Relatedly, Lynch evokes a sense that something is “off” about the Twin Peaks glimpsed in the first two episodes. The sheriff’s station, the Palmer home, the roadhouse—they are recognizable but somehow not as the viewer remembers. Like a high school hallway traversed during a decades-later reunion, the memories of the past don’t line up precisely with contemporary reality. Lynch underlines this with production design gestures both offhanded (Lucy is no longer behind a sliding glass window at the reception desk) and elephantine (Sara Palmer’s living room wall is now dominated by an enormous flat-screen television). Twin Peaks always seemed like a place out of time—a sister settlement to Blue Velvet’s superficially Rockwell-quaint community of Lumberton, North Carolina—but The Return is a reminder that even a town “where a yellow light still means ‘slow down,’ not speed up” inevitably experiences change. Paradoxically, given the subtitle The Return, a fitting alternate tagline for the new series could very well be You Can’t Go Home Again.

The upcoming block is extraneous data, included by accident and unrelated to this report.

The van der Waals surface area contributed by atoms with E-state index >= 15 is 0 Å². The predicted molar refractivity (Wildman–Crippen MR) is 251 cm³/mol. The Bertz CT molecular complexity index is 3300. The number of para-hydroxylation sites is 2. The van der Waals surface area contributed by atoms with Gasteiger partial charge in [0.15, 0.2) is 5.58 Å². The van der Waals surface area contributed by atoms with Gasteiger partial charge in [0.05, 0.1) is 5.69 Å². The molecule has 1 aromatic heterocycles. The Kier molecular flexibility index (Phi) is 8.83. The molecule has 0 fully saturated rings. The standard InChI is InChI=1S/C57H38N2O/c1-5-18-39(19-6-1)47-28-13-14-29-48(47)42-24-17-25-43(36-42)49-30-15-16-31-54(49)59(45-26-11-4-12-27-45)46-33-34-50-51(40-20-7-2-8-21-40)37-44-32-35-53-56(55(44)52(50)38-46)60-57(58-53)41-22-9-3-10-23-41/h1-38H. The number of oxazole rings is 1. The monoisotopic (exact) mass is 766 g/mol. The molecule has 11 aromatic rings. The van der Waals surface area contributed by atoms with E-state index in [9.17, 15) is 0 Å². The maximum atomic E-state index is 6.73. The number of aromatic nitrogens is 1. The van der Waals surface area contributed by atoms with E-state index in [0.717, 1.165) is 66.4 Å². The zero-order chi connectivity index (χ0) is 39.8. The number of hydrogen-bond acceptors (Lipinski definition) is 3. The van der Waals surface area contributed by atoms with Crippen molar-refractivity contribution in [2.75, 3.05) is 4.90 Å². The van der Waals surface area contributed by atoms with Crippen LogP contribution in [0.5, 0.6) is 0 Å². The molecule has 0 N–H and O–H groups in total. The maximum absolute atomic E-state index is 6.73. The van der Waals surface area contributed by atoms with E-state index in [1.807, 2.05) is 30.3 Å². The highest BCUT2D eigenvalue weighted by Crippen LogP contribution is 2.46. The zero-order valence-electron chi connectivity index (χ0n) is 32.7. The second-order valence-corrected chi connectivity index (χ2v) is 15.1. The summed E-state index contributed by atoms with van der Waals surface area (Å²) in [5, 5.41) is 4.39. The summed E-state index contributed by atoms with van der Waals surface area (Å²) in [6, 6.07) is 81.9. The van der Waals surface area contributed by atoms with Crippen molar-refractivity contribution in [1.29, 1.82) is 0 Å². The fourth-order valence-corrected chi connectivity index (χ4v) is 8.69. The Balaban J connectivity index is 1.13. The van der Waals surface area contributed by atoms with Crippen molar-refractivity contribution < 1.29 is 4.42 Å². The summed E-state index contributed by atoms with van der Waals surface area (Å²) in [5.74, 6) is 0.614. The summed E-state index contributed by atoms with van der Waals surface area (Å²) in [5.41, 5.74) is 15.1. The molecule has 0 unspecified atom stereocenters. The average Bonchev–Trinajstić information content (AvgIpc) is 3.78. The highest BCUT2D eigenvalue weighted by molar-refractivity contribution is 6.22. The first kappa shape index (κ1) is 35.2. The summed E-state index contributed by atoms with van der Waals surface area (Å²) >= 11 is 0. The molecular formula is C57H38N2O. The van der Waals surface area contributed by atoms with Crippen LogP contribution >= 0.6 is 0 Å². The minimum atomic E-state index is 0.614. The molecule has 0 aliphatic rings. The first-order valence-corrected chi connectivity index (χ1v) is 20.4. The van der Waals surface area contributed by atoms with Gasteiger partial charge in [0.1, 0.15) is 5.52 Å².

Although Parts 1 and 2 provide some vital bridges to the past, the bulk of the series’ first two hours are spent far beyond the town of Twin Peaks, a contravention of expectations that is consistent with Lynch’s penchant for subversion and audience nose-tweaking. At times, The Return flirts with the form of a cut-up film, splicing together seemingly impenetrable (for the moment) scenes that reveal strange events unfolding in New York City, Las Vegas, and Buckhorn, South Dakota. These might be strands in the same sprawling plot, or they might not. With only a few episodes available at this point, it seems advisable to simply savor the droll humor, discombobulating weirdness, and skin-crawling horror of each segment, allowing them to collide and cohere in the imagination. (This, arguably, is the lesson of Mulholland Drive and Inland Empire: Not everything will be clarified, but everything has aesthetic, emotional, and thematic weight.)